Impacted Canine Teeth


Impacted Adult Canine Teeth

Humans have two upper (maxillary) canines and two lower (mandibular) canines teeth. Canine teeth are sometimes referred to as cuspids or “eye teeth” because of their direct positioning beneath the eyes. Canine teeth have thicker roots than incisors and thus have an especially firm connection to the jaw. Canine teeth often have the longest root of all teeth in the human mouth and are the last to fully erupt and fall into place; often around age 13.

An impacted tooth essentially means that it is blocked, stuck, or unable to fully erupt and function properly. Third molars (wisdom teeth) most commonly fall victim to impaction, but the upper canine is the second most common tooth to become impacted. Wisdom teeth serve no important function in the mouth and are frequently removed; however, impacted canines are critical to the bite and require treatment for the following reasons:

  • Closing Gaps – Canines are the last of the front teeth to fall into place and therefore close any unsightly gaps between the other upper teeth.
  • First Touch – Canines play a vital role in the “biting” mechanism of the teeth. They touch first when the jaw closes, and guide the other teeth into position.
  • Proper Alignment & Function – Canine teeth are essential to the correct alignment and function of the other teeth on the dental arch. Missing or impacted canines can greatly affect the function and aesthetic appearance of the smile.

What causes canine teeth to become impacted?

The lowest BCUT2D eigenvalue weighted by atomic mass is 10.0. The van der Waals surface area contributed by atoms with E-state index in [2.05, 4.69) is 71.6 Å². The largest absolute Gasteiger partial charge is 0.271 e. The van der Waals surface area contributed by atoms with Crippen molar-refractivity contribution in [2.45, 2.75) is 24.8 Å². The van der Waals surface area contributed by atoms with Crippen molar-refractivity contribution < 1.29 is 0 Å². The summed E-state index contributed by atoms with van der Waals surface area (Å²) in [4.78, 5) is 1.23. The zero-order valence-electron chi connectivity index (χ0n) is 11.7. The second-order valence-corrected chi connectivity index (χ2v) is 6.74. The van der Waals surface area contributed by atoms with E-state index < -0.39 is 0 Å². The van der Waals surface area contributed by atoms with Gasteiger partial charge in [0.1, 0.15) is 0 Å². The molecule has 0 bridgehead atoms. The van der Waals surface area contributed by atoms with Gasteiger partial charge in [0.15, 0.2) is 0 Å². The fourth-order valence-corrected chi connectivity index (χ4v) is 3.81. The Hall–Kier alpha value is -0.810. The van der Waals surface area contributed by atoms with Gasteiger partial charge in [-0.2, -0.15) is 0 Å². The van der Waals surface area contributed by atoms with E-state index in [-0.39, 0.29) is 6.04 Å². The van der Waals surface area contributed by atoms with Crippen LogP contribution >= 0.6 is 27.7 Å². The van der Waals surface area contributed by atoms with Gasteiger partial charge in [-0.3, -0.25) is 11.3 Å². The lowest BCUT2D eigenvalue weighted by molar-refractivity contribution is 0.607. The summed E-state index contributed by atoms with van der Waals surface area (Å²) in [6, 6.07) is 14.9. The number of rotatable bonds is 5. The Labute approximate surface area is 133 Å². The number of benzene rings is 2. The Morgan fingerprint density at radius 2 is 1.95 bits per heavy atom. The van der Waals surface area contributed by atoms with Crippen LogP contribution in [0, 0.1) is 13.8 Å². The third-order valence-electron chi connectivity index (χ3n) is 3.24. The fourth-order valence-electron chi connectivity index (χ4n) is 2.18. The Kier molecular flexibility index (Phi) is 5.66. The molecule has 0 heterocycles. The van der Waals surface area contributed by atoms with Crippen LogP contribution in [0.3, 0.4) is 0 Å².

There are several main causes for impacted canine teeth:

Extra Teeth – If extra teeth are present, the natural eruption of the canine teeth may be inhibited. The eruption progress of the canine may be directly blocked by an extra tooth or the subsequent overcrowding might leave no room on the dental arch for the canine.

Overcrowding – In some cases, poor alignment of the front teeth can lead to overcrowding. The existing teeth compete for space which means that the canines do not have sufficient room to erupt and become functional.

Unusual Growths – On rare occasions, unusual growths on the soft tissue of the gums can restrict the progress of canine teeth, which leads to later impaction.

Early and thorough examination of the teeth can pre-empt problems with impacted canines. It is important for the general dentist to document the number teeth present when the patient is around 7 years of age in order to record the presence or absence of canine teeth. The older the patient becomes, the less likely it is that an impacted canine tooth will erupt naturally. If canine teeth are missing or very slow in fully erupting, the dentist or orthodontist can make recommendations for proper treatment.


If after the general dentist or orthodontist conducts a thorough visual and radiographic examination of the teeth, and the cause of the impaction has been determined, they will suggest the best treatment options. If procedures are necessary to aid the canine teeth in eruption, you will be referred to the surgeons at San Antonio Oral Surgery.

What does the treatment of impacted canines involve?

If your mouth is overcrowded for any reason, the dentist may recommend extraction of teeth. Any extractions can be generally be performed in the office with local anesthetic by an oral surgeon. If necessary the oral surgeon may be asked to expose the canine and bond a special bracket. The un-erupted canine is exposed by lifting the gum and placing the special bracket that the orthodontist will use to guide the tooth into the proper position.


If you have questions or have been referred to our surgeons for treatment of impacted canine teeth, contact our office to set up a consultation appointment to discuss treatment, what to expect and anesthesia options.